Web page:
The History of the University of Edinburgh: Chiefly Compiled from Original Papers and Records, Never Beore Published, Volume 2

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Oliphant, Waugh and Innes, 1817
 

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Page 207 - ... and immunities, that at present or hereafter are or may be enjoyed by the professors of any other' science in the foresaid college. And, particularly, with full power to them to examine candidates, and to do every other thing requisite and necessary to the graduation of doctors of medicine...
Page 71 - ... lessons of philosophy in the common hall, where all the students may be present, at such times as shall be most convenient. Quinto, That there shall be a fixed professor of Greek ; but so that neither he nor his successors shall, upon any pretence whatsoever, endeavour to hinder the admission of students into the philosophy classes in the usual manner, although they have not been, taught Greek by him. Sexto, And, in regard the present professors have given proof of their qualifications in all...
Page 255 - Edinburgh, dated February 9, 1726, was read, in which the Council appointed Mr. Joseph Gibson as the first Professor of Midwifery, "with power to profess and teach the said art in as large. an extent as it is taught in any city or place where this profession is already instituted; and that he should be vested with the same privileges and immunities that are known to appertain to a Professor of Midwifery in any other well regulated city or place, but that it should be expressly provided that he should...
Page 195 - Mr. Alexander Bayne having represented how much it would be for the interest of the nation and of this city, to have a professor of the law of Scotland placed in the university of this city, not only for teaching the Scots law, but also for qualifying of writers to his Majesty's Signet ; and being fully apprised of the fitness and qualifications of Mr. Alexander Bayne of Rires, advocate, to discharge such a province ; therefore, the council elect him to be professor of the law of Scotland in the...
Page 206 - Professors, they were of opinion that it would be of great advantage to this College, city, and country, that Medicine in all its branches be taught and professed here by such a number of Professors of that science as may by themselves promote students to their degrees, with as great solemnity as is done in any other College or University at home or abroad.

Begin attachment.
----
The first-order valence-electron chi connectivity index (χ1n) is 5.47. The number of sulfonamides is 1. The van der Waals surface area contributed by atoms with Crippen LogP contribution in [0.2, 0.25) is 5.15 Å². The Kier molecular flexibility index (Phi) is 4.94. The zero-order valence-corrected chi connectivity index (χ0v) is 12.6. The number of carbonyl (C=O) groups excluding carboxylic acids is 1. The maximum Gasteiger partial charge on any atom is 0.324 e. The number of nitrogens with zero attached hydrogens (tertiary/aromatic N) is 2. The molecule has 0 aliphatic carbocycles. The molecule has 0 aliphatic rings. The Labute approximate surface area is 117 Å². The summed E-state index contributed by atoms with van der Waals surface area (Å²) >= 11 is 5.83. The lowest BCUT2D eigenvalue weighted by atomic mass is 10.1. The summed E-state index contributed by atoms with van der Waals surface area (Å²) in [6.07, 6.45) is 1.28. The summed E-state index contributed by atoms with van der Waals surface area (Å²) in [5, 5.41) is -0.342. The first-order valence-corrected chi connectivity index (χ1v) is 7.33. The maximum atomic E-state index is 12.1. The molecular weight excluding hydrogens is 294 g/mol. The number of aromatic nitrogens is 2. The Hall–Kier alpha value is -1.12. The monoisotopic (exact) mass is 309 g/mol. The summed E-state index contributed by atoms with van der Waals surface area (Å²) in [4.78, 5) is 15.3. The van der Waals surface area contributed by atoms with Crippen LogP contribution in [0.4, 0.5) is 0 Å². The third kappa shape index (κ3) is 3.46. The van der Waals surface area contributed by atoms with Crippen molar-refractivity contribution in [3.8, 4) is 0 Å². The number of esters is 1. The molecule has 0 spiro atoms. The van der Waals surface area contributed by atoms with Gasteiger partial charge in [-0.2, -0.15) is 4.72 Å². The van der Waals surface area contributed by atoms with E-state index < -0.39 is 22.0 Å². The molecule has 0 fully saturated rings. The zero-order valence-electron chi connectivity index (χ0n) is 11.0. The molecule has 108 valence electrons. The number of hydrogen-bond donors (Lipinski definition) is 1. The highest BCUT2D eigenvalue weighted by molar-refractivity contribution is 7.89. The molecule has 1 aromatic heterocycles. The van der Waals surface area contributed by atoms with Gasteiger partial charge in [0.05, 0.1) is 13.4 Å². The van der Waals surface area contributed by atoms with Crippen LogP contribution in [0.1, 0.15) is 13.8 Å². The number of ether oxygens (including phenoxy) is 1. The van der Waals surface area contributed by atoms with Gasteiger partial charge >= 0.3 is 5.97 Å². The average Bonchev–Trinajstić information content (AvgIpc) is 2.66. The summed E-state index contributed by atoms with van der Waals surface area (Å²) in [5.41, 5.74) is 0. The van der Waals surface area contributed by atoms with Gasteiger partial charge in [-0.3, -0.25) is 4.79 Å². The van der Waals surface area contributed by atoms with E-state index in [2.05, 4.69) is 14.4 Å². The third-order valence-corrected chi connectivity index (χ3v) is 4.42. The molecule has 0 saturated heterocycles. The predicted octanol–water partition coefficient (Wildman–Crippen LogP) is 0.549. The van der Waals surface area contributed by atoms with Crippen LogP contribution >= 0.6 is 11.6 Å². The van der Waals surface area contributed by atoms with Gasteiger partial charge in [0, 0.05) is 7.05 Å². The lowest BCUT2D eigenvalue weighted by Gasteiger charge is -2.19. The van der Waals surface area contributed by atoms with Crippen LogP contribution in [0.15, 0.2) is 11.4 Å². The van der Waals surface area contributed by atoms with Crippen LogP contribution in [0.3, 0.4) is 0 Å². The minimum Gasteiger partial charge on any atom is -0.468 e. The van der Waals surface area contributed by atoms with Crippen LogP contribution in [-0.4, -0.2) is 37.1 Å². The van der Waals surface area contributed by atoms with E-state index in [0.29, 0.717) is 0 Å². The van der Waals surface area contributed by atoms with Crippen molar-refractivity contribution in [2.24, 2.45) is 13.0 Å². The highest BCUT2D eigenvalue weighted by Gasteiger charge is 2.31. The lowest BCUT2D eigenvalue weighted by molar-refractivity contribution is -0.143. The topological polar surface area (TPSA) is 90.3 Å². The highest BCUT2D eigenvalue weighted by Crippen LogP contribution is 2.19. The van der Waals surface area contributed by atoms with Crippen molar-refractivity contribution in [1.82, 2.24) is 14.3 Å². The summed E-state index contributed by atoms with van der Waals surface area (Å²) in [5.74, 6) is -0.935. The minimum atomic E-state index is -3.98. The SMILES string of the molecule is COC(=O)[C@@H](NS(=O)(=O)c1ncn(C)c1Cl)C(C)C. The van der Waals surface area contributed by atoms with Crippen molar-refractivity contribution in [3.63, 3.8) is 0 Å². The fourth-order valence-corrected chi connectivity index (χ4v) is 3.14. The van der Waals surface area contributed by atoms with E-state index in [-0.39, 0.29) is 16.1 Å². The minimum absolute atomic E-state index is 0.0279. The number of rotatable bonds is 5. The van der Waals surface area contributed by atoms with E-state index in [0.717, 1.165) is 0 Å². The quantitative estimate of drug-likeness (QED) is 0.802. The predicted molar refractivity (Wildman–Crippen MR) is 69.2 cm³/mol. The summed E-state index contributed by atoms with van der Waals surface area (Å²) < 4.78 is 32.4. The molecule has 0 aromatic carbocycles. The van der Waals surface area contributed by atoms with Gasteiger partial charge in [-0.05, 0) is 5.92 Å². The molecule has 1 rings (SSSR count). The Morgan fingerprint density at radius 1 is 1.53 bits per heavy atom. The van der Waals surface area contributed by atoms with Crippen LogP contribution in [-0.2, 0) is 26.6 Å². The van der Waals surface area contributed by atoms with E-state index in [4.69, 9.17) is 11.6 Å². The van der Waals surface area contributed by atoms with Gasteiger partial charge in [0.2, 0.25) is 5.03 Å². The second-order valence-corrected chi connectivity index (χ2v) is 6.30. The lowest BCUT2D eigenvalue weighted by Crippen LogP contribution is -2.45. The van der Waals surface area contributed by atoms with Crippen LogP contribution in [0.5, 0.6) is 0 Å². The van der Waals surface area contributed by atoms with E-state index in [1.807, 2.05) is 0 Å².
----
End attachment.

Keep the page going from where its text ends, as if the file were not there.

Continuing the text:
Page 185 - From the year 1715, to the time of his death in 1766, nothing was done in regard to the college without his advice or direction. His care of the university not only extended to an accurate investigation how its funds were expended, but he was of much more essential service in procuring men of real talents to be appointed as professors.
Page 109 - Which being considered by the council, they, with the extraordinary deacons, approved of the foresaid overtures, and ordained the same to be observed in all time coming. And, further, the council recommended that, at Whitsunday and Martinmas yearly, the high school be visited by the magistrates ; and that the rector advertise the council thereof eight days before each term ; and that, for the...
Page 256 - Chirurgeons of this city, bearing that they have so much of the knowledge of the grounds and principles of this art, as warrants their entering upon the practice of it ; whereupon a licence should be given them, signed by four of the magistrates at least, to practise midwifery.
Page 374 - SIR, — When I write you. I know not to whom I am addressing myself : I only know he is one who has done me a great deal of honour, and to whose civilities I am obliged. If we be strangers, I beg we may be acquainted, as soon as you think proper to discover yourself : if we be acquainted already, I beg we may be friends : if friends, I beg we may be more so. Our...
Page 163 - Churchyeard by some who most unchristianly have been stealing or at least attempting to carry away the bodies of the dead out of their graves...

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